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Debt: The New Normal in America Today

In America today, it is accepted, and even expected, to carry debt.  It is the American way to purchase items, even though the funds aren’t available in one’s bank or investment accounts.  Here is a fact: whenever a person purchases a car, clothes, TV, or a computer by financing it or putting it on a credit card, this means the money had to be borrowed in order to buy it.  Let that settle for a second.  Here is a commonly believed myth: “If I can afford the monthly payment, then I can afford it.”  This is the angle by which car salesmen approach potential buyers when entering the showroom.  For my money, I could envision replacing my Nissan Altima with an Audi A8.  I’m sure I could afford the payment, and I have earned it, right?

The salesman knows that selling a vehicle and charging interest for it over years and years is highly profitable.  In the end, he has sold the car for thousands of dollars more than it was worth.  Consumers who make purchases in this manner often are the same ones who have a large house, two new cars, nice clothes, private school for the kids, and are flat broke.  But it’s a selfish way to live and here’s why.  How can one give to God or to their neighbor in need if they’ve already spent all of their money on themselves?

Our political leaders are often the worst models of fiscal responsibility, who put the citizens of our country into great danger by spending trillions of dollars more than the government brings in.  It seems as though there are no adults left at local, state or federal levels of government who will say “no.”  Where are the responsible leaders who will put on their big-boy pants and cut spending?  As King Solomon stated long ago, “the borrower is slave to the lender” (Proverbs 22:7).  Any individual or nation that spends more than they collect weaken themselves and literally enslave themselves to others.

Even though we may not lead a nation, everyone of us have been given resources to manage.  Wherever you are at financially, it’s time to establish a plan and get out debt and servitude to others.  How?  The first step is to visit Dave Ramsey’s website and get started.  He is a financial guru who provides lots of tools for budgeting, debt reduction, and savings.   And he teaches finances from principles found in the Bible.  A couple of my favorite Dave mantras are, “debt is dumb” and “cash is king.”

If you do enter Dave Ramsey’s “Financial Peace University“, be prepared to be considered a little wierd by your friends, neighbors, and family.  They will tell you that debt is reality and borrowing money is just how things are done.  It’s time to live better.  Seek after the peace that comes from being debt-free.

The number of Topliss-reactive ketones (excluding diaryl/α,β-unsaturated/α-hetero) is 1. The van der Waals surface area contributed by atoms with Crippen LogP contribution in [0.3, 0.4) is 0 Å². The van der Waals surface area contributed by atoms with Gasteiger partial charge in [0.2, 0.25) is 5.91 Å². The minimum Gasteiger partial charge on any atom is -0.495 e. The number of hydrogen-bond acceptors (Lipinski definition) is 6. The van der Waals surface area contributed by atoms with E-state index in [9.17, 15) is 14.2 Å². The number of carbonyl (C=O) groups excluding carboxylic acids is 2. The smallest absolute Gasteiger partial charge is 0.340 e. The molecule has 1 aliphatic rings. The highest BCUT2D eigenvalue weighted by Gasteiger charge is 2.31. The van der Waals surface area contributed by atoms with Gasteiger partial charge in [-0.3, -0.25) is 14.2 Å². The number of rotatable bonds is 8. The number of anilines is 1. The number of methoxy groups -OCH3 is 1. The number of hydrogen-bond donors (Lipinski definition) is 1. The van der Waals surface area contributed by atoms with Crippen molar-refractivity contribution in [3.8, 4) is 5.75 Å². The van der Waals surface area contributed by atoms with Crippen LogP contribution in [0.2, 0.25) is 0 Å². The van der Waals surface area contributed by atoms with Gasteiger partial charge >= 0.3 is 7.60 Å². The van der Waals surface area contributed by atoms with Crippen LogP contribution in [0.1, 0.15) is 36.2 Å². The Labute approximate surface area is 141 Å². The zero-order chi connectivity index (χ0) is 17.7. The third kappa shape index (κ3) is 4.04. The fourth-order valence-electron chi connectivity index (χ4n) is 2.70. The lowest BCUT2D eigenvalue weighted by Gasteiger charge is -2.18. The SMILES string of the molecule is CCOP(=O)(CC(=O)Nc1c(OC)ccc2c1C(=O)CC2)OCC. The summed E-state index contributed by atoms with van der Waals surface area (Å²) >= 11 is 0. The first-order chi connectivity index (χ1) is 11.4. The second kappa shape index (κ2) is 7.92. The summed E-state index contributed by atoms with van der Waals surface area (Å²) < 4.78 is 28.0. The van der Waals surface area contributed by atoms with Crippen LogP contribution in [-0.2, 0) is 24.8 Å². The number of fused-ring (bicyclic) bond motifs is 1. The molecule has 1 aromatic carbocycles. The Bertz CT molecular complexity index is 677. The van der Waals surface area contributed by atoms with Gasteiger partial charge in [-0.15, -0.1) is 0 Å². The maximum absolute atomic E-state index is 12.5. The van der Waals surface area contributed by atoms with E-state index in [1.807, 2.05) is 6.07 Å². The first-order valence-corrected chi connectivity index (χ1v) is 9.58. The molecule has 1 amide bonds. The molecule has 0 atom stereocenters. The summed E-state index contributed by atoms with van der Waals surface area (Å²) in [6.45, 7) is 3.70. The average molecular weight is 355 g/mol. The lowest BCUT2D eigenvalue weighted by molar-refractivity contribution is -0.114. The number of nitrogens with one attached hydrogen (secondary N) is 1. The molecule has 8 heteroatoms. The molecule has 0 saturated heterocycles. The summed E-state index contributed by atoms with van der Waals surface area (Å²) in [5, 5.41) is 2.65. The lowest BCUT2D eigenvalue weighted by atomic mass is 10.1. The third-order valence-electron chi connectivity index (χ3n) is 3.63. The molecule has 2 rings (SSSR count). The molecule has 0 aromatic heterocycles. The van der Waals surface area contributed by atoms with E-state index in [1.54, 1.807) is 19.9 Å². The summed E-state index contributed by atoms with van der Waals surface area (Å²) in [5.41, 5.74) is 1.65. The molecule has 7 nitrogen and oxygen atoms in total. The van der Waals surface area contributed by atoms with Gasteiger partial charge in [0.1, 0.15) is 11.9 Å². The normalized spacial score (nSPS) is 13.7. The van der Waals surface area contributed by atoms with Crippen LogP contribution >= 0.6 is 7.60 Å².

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Christians and Politics: Are We in or Out?

In case you weren’t paying attention there is a fairly important election happening in November.  This begs the question, “should Christians involve themselves with politics?”  Should they share their opinions and thoughts about the Constitution, the economy, national security, and the proper role of government in a free society?

There is quite a diversity of opinion amongst Christians regarding this question.  On one hand, some Christians treat voting for the president of the United States as though they are selecting the next pastor of their local congregation.  For this group, Romney’s Mormonism or Obama’s attendance at a Muslim school in Indonesia as a boy become rationales for dismissing their candidacies without considering other matters.  On the other hand, some Christians declare, “Jesus never involved himself in politics, so neither should we!”  Instead, they assert that Christians should ONLY help the poor and preach the Gospel to those who haven’t heard the good news.  And for them, politics is for those hungry for wealth and power, and not true followers of Christ, who should focus solely upon benevolence towards the less fortunate.  Who is right?

Politics is about ideas and ideas shape society.  American laws that cover educational, economic, environmental, military, and social policies are based upon ideas.  Upon whose ideas should America be governed?  I agree with Dr. Jeff Myers, the president of Summit Ministries, that Christians must be influential participants in the American political process.  Dr. Myers persuasively makes the case that the ideas which will shape the future of America rests on whether evangelical Christians get involved in politics.  He has developed a thought-provoking new video teaching series entitled, “The Political Animal.”  I highly recommend this study for individuals, families, small groups; anyone wrestling with the question regarding the appropriate level of participation in American politics at the local, state or federal levels.